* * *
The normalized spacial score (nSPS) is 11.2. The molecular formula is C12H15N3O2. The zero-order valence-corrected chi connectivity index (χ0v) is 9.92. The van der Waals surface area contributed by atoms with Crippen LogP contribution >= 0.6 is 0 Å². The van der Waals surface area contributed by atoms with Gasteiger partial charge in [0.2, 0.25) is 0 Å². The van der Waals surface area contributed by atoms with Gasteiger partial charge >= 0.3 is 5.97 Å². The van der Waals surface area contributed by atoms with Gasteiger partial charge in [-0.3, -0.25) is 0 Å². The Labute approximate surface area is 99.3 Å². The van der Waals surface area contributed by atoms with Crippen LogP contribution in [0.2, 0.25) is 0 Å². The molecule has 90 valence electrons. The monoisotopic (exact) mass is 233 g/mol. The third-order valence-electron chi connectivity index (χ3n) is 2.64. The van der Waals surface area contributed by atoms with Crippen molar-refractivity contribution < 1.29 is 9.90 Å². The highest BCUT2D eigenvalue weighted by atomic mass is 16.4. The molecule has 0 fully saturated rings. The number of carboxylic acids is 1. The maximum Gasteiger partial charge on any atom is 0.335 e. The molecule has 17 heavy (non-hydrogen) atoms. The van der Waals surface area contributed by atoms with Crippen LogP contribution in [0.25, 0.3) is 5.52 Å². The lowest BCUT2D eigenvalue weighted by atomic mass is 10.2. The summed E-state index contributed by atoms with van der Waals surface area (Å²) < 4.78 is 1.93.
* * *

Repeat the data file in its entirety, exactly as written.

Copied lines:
The normalized spacial score (nSPS) is 11.2. The molecular formula is C12H15N3O2. The zero-order valence-corrected chi connectivity index (χ0v) is 9.92. The van der Waals surface area contributed by atoms with Crippen LogP contribution >= 0.6 is 0 Å². The van der Waals surface area contributed by atoms with Gasteiger partial charge in [0.2, 0.25) is 0 Å². The van der Waals surface area contributed by atoms with Gasteiger partial charge >= 0.3 is 5.97 Å². The van der Waals surface area contributed by atoms with Gasteiger partial charge in [-0.3, -0.25) is 0 Å². The Labute approximate surface area is 99.3 Å². The van der Waals surface area contributed by atoms with Crippen LogP contribution in [0.2, 0.25) is 0 Å². The molecule has 90 valence electrons. The monoisotopic (exact) mass is 233 g/mol. The third-order valence-electron chi connectivity index (χ3n) is 2.64. The van der Waals surface area contributed by atoms with Crippen molar-refractivity contribution < 1.29 is 9.90 Å². The highest BCUT2D eigenvalue weighted by atomic mass is 16.4. The molecule has 0 fully saturated rings. The number of carboxylic acids is 1. The maximum Gasteiger partial charge on any atom is 0.335 e. The molecule has 17 heavy (non-hydrogen) atoms. The van der Waals surface area contributed by atoms with Crippen LogP contribution in [0.25, 0.3) is 5.52 Å². The lowest BCUT2D eigenvalue weighted by atomic mass is 10.2. The summed E-state index contributed by atoms with van der Waals surface area (Å²) < 4.78 is 1.93.